Sarah Danielzadeh is the new Associated Students Student Advocate General for the remainder of the 2020-21 school year, following her landslide victory in Thursday’s special election in which she beat 11 other candidates for the position.
Danielzadeh, a fourth-year English major and former Letters and Science senator in the 70th Associated Students (A.S.) Senate, is replacing previous 2020-21 S.A.G. Melissa Perez, who resigned from the position in September.
A.S. Elections Board required a 4% voter threshold in the special election for the results to be valid. By the time voting closed Thursday evening, 7.41% of undergraduates voted, according to Elections Board results.
The election results were broadcast live at 9:15 p.m. on Thursday over Zoom, marking the end of a twelve-day campaigning period in which candidates campaigned solely online due to COVID-19.
In the special election, students also voted on whether or not to recall former A.S. President Daevionne Beasley, but the vote was nullified after Beasley resigned on Oct. 26, three days before the voting end date.
Danielzadeh said she’s looking forward to beginning work in the Office of the Student Advocate. Her goals include increasing the office’s outreach, helping students through difficulties related to COVID-19 and providing more resources for sexual assault survivors.
“I took this opportunity because I saw a lot of things that needed to be advocated for, especially relating to COVID and academic difficulty going on,” Danielzadeh said.
Danielzadeh, who worked in the A.S. External Vice President for Local Affairs office as the Publicity Coordinator over the summer, said that watching UCSB’s “mishandling” of COVID-19 while in the position was one reason she was motivated to run for S.A.G..
Some candidates found the online campaigning to be a challenge, with fourth-year economics and political science double major Isaiah Aly calling the online process “really tough … and without much time to prepare beforehand” in a text. Aly came in third after vote distribution, but placed second in first-choice votes.
The runner-up in the election, second-year economics and political science double major Bruce Fan, echoed some frustration with the election’s circumstances, saying in a text that “challenge[s] arose when you could only use social media like FB or Instagram to reach out to a limited number of students … but the fun part came when you could spend more time talking to individual students.” Fan placed third in first-place votes, but second overall.
Fan, who ran to improve the “current lack of representation, action, and accountability of AS and Campus Administration,” hopes that Danielzadeh will understand the position’s requirements.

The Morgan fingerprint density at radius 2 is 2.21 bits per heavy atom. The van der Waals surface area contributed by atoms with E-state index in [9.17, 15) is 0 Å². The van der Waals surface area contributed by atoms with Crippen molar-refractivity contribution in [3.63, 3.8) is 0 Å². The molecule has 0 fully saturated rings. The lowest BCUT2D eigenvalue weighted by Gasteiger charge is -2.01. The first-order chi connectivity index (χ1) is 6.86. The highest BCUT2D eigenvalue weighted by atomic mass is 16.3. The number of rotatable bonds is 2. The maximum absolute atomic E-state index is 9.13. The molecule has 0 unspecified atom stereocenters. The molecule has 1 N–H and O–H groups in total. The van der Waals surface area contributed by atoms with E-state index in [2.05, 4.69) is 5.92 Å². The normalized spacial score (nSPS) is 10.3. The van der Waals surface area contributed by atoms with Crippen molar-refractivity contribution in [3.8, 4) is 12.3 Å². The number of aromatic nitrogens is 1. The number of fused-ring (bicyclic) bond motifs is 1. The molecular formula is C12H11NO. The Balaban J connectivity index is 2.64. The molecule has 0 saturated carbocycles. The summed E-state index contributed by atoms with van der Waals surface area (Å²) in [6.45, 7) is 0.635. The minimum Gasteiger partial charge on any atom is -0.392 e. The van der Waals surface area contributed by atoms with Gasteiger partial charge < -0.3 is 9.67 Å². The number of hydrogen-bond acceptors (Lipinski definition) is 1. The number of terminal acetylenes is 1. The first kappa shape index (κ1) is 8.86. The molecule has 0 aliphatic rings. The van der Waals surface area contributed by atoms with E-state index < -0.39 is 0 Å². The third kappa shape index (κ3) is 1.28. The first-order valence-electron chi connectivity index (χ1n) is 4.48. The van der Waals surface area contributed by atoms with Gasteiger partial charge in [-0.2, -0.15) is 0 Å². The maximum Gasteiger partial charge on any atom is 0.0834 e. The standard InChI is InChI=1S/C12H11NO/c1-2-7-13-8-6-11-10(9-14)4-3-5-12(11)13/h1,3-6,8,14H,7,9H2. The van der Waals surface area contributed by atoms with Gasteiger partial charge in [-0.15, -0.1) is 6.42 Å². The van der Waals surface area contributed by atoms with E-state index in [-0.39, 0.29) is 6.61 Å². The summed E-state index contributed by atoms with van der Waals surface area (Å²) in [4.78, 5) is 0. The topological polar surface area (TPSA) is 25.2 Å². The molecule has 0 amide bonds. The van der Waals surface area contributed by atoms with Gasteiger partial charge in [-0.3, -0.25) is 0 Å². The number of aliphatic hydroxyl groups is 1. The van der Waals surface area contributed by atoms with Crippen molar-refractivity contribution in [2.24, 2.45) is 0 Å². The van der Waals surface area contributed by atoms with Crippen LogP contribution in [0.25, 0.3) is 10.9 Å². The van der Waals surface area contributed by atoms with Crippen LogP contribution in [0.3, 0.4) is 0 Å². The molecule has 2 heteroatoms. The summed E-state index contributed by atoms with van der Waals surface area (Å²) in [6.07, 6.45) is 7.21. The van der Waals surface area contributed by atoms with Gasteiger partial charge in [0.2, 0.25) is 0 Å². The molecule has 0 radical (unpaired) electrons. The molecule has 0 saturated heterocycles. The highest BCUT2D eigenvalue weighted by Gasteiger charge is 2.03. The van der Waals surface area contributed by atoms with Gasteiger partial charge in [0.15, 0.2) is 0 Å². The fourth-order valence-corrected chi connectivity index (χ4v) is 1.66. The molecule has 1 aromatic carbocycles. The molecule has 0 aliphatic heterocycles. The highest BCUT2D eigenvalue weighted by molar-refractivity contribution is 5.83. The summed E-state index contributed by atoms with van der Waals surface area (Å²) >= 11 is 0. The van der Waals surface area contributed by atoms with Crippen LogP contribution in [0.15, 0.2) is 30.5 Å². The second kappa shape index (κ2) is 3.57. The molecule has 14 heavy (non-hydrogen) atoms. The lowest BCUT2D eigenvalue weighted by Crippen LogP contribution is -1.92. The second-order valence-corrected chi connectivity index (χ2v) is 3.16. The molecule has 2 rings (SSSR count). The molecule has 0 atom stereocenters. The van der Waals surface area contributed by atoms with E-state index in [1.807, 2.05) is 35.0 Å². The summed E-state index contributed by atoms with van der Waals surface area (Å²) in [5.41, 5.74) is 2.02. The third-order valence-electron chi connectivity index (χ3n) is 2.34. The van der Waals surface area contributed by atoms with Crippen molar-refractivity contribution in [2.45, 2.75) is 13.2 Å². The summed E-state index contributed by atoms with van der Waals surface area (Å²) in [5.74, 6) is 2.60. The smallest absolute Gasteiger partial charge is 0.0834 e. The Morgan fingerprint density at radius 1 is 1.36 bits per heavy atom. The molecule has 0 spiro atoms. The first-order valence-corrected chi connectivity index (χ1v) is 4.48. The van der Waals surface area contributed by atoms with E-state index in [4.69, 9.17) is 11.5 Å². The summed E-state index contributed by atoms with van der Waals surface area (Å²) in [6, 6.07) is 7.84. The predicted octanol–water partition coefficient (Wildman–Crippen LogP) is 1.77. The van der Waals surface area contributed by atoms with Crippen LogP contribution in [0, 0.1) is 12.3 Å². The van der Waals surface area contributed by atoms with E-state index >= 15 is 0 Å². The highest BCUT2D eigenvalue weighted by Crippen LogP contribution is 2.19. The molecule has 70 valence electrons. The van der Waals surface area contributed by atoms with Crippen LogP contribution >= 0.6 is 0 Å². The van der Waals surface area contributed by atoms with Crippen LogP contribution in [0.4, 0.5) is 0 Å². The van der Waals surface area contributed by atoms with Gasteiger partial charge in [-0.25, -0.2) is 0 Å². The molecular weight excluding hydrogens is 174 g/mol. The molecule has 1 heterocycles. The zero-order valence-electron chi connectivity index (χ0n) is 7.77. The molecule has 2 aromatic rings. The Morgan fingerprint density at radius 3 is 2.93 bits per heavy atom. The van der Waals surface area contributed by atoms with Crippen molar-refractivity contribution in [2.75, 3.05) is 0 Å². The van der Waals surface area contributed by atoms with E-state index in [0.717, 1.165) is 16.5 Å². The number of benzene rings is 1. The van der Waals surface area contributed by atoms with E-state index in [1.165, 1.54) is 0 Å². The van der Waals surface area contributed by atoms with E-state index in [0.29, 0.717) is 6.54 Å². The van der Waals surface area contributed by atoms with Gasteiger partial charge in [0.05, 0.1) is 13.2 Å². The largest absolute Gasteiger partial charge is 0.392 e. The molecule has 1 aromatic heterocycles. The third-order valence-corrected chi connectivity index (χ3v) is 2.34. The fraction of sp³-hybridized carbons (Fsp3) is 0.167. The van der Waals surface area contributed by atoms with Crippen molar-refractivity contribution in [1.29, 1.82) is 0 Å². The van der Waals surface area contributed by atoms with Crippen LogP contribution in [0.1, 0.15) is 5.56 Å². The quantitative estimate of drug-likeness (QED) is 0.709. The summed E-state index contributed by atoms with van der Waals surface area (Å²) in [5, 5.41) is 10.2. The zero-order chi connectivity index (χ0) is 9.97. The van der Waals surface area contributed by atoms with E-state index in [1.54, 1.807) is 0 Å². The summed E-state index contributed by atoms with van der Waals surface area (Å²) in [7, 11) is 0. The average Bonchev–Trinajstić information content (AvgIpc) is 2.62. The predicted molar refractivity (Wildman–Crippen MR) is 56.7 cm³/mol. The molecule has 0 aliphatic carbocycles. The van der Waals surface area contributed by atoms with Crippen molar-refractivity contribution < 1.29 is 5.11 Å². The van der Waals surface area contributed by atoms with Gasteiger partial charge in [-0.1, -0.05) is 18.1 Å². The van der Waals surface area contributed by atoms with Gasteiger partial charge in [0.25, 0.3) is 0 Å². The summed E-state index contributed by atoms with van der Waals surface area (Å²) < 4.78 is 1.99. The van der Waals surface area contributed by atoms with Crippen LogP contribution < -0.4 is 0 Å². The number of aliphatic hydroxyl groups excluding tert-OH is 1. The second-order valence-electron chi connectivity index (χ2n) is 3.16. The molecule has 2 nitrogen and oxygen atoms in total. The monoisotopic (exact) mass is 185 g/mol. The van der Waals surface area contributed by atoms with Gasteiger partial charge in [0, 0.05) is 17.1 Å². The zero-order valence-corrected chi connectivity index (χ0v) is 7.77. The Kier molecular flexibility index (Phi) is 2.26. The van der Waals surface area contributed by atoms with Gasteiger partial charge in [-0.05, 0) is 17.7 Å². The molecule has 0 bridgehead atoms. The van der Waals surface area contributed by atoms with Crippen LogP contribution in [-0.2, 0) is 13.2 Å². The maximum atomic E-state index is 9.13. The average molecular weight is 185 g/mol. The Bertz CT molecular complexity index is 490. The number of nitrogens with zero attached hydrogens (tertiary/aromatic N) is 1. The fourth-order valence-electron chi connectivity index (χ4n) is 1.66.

“To be a good SAG, there is nothing more important than compassion. The SAG ought to listen to students and deliberately push for positive change in an impartial manner,” he said.
Danielzadeh believes her experience serving as a Letters and Science senator prepared her for her new role as the Student Advocate General.
“Being involved with Senate last year and being a College of Letters and Science senator helped me kind of understand the inner workings of Associated Students, and it also really helped me to figure out what projects are actually attainable,” she said.
Danielzadeh said she won’t waste time getting to work, especially in advocating for victims of sexual assault.
“I really want to focus on compiling a streamlined network of resources for sexual assault survivors. Obviously with the current climate of A.S.,there’s been a lot of talk and discussion about that. So I think we need to address it first by actually addressing the needs of survivors, which are too often overlooked in these spaces,” she said.
Kelly Gates, a third-year year sociology major who worked in the Office of the Student Advocate last year and finished in sixth place in the S.A.G. election, said in a text that she hopes Danielzadeh will uphold her platforms while in office.
“Her platform wasn’t too different than mine,” Gates said. “I hope this means she will live up to what she promises.”
Gates said although she was “hopeful” about winning the election considering her experience, she was realistic about her chances, citing her lack of involvement in A.S. spaces.
“At the end of the day, all we really want is what’s best for the students and the community. [Danielzadeh] seems like she wants to make that happen,” Gates said.